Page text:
I’m not a musician, but I think I can identify with a struggle to communicate. It’s easier sometimes to communicate through your work, your practice than through interpersonal, daily life. We wrote the script with particular songs that are played onscreen in place. We knew these songs because Kim had recorded them, and Ned had released them. They existed in the world, and that was cool. We found a place for “American Child” that seemed to fit, and “Days Like This” gave us the perfect last words for Kim and for the film. A couple of the choices were a little more collaborative. We let Ned choose the song he plays before he smashes the guitar, and in the song he plays with Jack on drums, he put words that my father wrote, a collection of poems from the 1970s, to music. It was fun. We could go to them and say, “We love your music. We respect your craft. We’ve heard one or two recordings of these particular songs and think they fit the world of the film. Would you be willing to transpose these songs that are personal in your lives to the life of the film and allow them to be sung by these characters? Will you sing them for us as you perform these roles in this fictive world?” It’s a nice way to blend documentary and fiction, not unlike we do with the interviews that punctuate the narrative in Putty Hill. The renditions of these songs that we’ve documented are some of the best recordings that exist, so I think we’ve found a way to showcase Kim and Ned’s talent as singer-songwriters. It feeds them and us the same way.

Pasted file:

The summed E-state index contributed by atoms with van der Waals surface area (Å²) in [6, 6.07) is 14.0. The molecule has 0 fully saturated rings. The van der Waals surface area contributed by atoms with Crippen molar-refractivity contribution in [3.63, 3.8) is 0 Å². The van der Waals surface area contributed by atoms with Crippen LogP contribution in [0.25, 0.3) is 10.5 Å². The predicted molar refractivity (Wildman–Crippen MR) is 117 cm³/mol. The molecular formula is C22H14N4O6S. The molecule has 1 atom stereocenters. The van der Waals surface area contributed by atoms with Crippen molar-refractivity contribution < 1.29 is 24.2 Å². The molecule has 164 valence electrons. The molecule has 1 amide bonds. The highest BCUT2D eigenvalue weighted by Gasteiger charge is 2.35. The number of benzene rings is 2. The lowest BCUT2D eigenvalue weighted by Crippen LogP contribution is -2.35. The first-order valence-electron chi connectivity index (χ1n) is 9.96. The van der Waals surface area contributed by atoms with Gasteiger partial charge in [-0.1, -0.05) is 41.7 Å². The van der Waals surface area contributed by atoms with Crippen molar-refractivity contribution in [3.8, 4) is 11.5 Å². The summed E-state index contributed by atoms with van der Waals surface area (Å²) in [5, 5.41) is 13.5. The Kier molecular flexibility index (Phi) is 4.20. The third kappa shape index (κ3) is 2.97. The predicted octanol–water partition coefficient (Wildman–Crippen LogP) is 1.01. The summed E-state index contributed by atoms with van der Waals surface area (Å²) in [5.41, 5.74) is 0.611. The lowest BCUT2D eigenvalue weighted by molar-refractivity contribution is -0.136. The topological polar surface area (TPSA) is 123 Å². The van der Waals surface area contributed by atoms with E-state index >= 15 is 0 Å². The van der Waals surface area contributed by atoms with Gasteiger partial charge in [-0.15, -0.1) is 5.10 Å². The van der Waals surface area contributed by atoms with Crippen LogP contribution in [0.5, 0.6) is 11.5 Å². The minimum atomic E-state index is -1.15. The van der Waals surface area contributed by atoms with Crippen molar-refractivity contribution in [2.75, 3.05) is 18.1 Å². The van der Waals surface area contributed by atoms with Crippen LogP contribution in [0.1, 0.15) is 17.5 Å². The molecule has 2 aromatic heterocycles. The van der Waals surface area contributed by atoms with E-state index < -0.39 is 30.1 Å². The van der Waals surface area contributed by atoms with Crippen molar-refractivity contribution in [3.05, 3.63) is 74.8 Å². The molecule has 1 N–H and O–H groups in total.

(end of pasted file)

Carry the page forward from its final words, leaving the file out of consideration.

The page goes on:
Right. I think we’re also so used to biopics’ reduction of musicians to the same formula: “Johnny was young and had a problem with his father and then went off to become a musician…” In your film, music is not tied to narratives of fame and fortune, but to the banal everyday of its practitioners, to their emotional experience, a space that’s not prefabricated. And that’s a cultural niche (like your films) that Kim and Ned’s music also fills.
Taryn and Abby are at a particularly vulnerable age in the film—that moment when teenagers become young adults. How has your time at Johns Hopkins University influenced all the work you’ve been doing on and with young people in Hamilton, Putty Hill, and I Used to Be Darker?